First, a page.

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Gov. Walz: Americans need to stand together after 'attempted insurrection' at U.S. Capitol

Walz and others blame President Donald Trump for inciting the mob to attack democracy.
U.S. capitol insurrection

Minnesota Gov. Tim Walz, a former history teacher, is calling on Americans to make sure the "attempted insurrection" at the U.S. Capitol on Wednesday is the end of a chapter in the history books and marks the beginning of when Americans came together. 

In a statement Wednesday night, hours after a mob of Trump supporters stormed the U.S. Capitol as Congress was ratifying President-elect Joe Biden's electoral college victory, Walz said he's looking at the events that unfolded as both a governor and a former high school history teacher. 

Related: Minnesota politicians react to storming of the U.S. Capitol

In his classroom, Walz taught his students to see moments like this in "greater historical context," and encouraged people to reflect on what happened Wednesday the same way. 

"The last time our nation's capital was under siege was more than 200 years ago when our country was at war with the British," Walz said in a statement. 

"Today, it wasn't a foreign nation that seized the Capitol building and attempted an insurrection," Walz added. "It was citizens of our own country, incited by our president and enabled by many political leaders who made a direct assault on our democracy."

Walz went on to criticize President Donald Trump for encouraging what happened at the U.S. Capitol, saying he "fanned the flames of hatred and undermined the sacred American institutions he swore on oath of office to protect."

"And whether it was through the support or silence of other politicians, he didn’t do it alone," Walz said. 

With this statement, Walz joins other politicians in criticizing Trump for provoking the siege at the Capitol and Republicans for allowing the president to do so. U.S. Rep. Dean Phillips, a Democrat who represents Minnesota's 3rd Congressional District and is known for working across the aisle, confirmed to MPR News that he yelled to Republicans "This is because of you" on the House floor when members were told to seek shelter as people stormed the building.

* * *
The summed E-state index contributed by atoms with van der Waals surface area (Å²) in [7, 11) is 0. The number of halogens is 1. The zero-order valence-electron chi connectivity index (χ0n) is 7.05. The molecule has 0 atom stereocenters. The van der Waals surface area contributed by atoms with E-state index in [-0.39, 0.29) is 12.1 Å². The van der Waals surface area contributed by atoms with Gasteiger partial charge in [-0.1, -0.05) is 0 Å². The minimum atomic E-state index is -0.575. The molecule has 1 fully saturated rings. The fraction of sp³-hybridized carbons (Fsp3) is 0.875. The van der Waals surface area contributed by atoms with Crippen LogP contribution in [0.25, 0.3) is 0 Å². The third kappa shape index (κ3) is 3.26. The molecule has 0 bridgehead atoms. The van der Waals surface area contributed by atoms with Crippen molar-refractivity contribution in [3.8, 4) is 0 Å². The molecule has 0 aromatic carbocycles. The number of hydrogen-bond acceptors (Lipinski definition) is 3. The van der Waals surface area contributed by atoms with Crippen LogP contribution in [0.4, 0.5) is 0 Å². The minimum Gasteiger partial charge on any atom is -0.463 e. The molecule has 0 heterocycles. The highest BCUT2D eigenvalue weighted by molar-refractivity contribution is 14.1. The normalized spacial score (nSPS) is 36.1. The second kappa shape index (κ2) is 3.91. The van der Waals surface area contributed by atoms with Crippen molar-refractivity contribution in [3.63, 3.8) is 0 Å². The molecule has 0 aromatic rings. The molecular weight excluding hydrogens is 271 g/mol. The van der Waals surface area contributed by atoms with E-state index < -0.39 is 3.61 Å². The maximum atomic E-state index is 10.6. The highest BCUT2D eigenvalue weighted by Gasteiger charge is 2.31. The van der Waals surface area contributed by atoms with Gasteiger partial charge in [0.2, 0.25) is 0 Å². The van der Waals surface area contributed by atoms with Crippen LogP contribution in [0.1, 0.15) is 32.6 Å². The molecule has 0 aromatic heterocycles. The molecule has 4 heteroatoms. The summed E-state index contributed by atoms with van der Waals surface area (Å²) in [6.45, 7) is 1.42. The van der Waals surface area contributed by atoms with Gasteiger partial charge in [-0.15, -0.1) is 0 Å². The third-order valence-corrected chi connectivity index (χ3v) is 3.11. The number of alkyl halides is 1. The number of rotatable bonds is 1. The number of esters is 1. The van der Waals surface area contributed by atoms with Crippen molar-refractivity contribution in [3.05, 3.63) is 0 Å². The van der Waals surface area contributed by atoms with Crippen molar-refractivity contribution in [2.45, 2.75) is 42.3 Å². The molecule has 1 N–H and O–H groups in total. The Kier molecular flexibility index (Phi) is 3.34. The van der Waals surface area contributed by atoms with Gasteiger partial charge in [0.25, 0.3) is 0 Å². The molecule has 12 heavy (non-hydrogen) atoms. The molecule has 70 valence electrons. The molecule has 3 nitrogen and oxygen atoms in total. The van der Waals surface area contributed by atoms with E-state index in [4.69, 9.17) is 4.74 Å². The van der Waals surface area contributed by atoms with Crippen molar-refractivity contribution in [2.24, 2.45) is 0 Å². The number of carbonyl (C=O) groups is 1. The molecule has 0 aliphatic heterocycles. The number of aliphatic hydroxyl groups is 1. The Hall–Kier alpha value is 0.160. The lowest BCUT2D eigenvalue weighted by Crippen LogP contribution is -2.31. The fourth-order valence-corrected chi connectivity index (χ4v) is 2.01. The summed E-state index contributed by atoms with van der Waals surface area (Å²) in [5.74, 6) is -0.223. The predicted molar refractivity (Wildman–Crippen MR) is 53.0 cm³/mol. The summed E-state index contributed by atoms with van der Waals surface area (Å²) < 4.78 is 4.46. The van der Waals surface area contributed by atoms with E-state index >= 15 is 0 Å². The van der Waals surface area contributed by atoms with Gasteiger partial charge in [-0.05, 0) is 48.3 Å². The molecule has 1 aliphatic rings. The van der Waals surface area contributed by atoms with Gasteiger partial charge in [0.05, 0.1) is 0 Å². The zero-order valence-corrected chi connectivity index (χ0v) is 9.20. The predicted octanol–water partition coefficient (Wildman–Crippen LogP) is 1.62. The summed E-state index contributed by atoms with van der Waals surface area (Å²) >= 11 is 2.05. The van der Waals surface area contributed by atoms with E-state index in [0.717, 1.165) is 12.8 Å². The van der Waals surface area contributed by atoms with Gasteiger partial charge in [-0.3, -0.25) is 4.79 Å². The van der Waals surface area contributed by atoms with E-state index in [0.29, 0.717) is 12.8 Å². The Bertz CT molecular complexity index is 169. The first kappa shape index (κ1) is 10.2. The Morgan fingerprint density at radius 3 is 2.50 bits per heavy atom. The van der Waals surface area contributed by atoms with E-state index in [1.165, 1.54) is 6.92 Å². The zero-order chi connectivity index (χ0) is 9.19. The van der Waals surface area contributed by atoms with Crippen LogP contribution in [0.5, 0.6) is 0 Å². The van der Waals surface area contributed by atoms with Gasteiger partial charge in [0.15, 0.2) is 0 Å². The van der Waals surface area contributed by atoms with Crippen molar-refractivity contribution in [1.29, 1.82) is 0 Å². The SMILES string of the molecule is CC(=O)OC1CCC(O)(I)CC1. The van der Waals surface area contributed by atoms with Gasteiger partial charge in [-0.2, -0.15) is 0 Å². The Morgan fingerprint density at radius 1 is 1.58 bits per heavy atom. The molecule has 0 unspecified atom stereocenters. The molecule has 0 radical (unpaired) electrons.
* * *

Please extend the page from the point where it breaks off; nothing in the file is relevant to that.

“In that moment, I expressed what I think so many in our country are feeling," Phillips told MPR News.

U.S. Rep. Ilhan Omar, a DFLer who represents Minnesota's 5th District, announced articles of impeachment against Trump on Wednesday, saying in a statement that Wednesday's mob "is the result of years of collaboration on the part of the Republican Party, who have aided and abetted Trump's criminal attempts to destroy our republic, and the cause of democracy around the world."

Walz stressed that we all must recognize that "democracy cannot be taken for granted."

"We ask our soldiers to endanger their lives to defend our democracy abroad — we all have a duty to protect it here at home," Walz said. 

To do that, Walz says "That means toning down our rhetoric, bridging divides, and upholding our Democratic ideals."

“History is being written today. What will our future students read about this moment in their textbooks?" Walz said. "It’s on us to ensure today is the end of a chapter. And marks the beginning of when America stood up and stood together.”

Walz's Lt. Gov. Peggy Flanagan in a statement Wednesday night echoed Walz's call for Americans to come together and not take democracy for granted.

"The choice in front of us is clear: to give into division or to come together and rebuild our democracy," Flanagan said. "Democracy is always a work in progress. We have to tend to it, to care for it, and never take it for granted. We have to decide to end this rhetoric, this behavior, this violence now.”

Flanagan also condemned the "obstruction of democracy" at the U.S. Capitol by people who threatened and committed violence, calling it "un-American," but said the behavior is contagious. 

"In Washington and here in Minnesota, we are witnessing what happens when lies undermining our democracy are spread by people at the highest levels of power; when hateful, racist, and divisive rhetoric that pits Americans against Americans goes unchecked; and when those who mean to do harm to others are not condemned by the president, but praised and encouraged," Flanagan said. 

She noted that during the Civil War, the Confederacy never reached the U.S. Capitol building, but on Wednesday, the Confederate flag flew within the halls of Congress.

Flanagan said she is "horrified by hypocrisy" of the mob in Washington who met "little resistance by law enforcement as they stormed the Capitol." She – and many others – compared it to the Black Lives Matter protests at the White House over the summer, which saw a huge law enforcement presence early on.

"We must name this double standard and work to dismantle it if we want to restore faith in our government systems," Flanagan said.

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